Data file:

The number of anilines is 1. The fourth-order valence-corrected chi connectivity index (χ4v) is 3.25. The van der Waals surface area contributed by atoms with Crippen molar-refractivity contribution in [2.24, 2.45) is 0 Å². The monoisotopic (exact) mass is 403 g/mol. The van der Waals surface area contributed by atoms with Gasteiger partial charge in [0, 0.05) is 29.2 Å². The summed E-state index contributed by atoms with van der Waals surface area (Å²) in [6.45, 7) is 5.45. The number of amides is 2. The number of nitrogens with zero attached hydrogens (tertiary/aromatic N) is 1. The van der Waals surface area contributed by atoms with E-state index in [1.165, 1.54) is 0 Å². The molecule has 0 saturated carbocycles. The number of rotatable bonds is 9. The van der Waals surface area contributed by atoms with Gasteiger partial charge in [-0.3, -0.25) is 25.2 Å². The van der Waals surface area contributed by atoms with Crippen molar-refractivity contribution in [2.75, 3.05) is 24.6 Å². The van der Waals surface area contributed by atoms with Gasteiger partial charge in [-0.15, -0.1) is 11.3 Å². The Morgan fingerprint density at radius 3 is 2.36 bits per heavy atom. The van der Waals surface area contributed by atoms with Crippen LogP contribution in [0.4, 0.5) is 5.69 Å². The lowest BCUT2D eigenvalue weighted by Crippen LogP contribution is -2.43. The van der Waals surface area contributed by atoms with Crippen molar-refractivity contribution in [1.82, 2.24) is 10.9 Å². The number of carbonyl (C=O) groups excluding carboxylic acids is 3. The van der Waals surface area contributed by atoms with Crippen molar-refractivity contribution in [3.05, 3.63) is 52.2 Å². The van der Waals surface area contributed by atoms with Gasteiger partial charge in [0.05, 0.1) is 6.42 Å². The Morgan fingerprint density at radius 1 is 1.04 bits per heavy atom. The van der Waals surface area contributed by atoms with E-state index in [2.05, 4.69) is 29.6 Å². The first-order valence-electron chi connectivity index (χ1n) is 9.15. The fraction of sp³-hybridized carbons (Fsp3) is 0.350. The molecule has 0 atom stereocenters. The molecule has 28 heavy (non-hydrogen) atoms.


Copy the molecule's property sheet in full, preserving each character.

The number of anilines is 1. The fourth-order valence-corrected chi connectivity index (χ4v) is 3.25. The van der Waals surface area contributed by atoms with Crippen molar-refractivity contribution in [2.24, 2.45) is 0 Å². The monoisotopic (exact) mass is 403 g/mol. The van der Waals surface area contributed by atoms with Gasteiger partial charge in [0, 0.05) is 29.2 Å². The summed E-state index contributed by atoms with van der Waals surface area (Å²) in [6.45, 7) is 5.45. The number of amides is 2. The number of nitrogens with zero attached hydrogens (tertiary/aromatic N) is 1. The van der Waals surface area contributed by atoms with E-state index in [1.165, 1.54) is 0 Å². The molecule has 0 saturated carbocycles. The number of rotatable bonds is 9. The van der Waals surface area contributed by atoms with Gasteiger partial charge in [-0.3, -0.25) is 25.2 Å². The van der Waals surface area contributed by atoms with Crippen molar-refractivity contribution in [2.75, 3.05) is 24.6 Å². The van der Waals surface area contributed by atoms with Gasteiger partial charge in [-0.15, -0.1) is 11.3 Å². The Morgan fingerprint density at radius 3 is 2.36 bits per heavy atom. The van der Waals surface area contributed by atoms with Crippen LogP contribution in [0.4, 0.5) is 5.69 Å². The lowest BCUT2D eigenvalue weighted by Crippen LogP contribution is -2.43. The van der Waals surface area contributed by atoms with Crippen molar-refractivity contribution in [1.82, 2.24) is 10.9 Å². The number of carbonyl (C=O) groups excluding carboxylic acids is 3. The van der Waals surface area contributed by atoms with Crippen molar-refractivity contribution in [3.05, 3.63) is 52.2 Å². The van der Waals surface area contributed by atoms with Gasteiger partial charge in [0.05, 0.1) is 6.42 Å². The Morgan fingerprint density at radius 1 is 1.04 bits per heavy atom. The van der Waals surface area contributed by atoms with E-state index in [2.05, 4.69) is 29.6 Å². The first-order valence-electron chi connectivity index (χ1n) is 9.15. The fraction of sp³-hybridized carbons (Fsp3) is 0.350. The molecule has 0 atom stereocenters. The molecule has 28 heavy (non-hydrogen) atoms.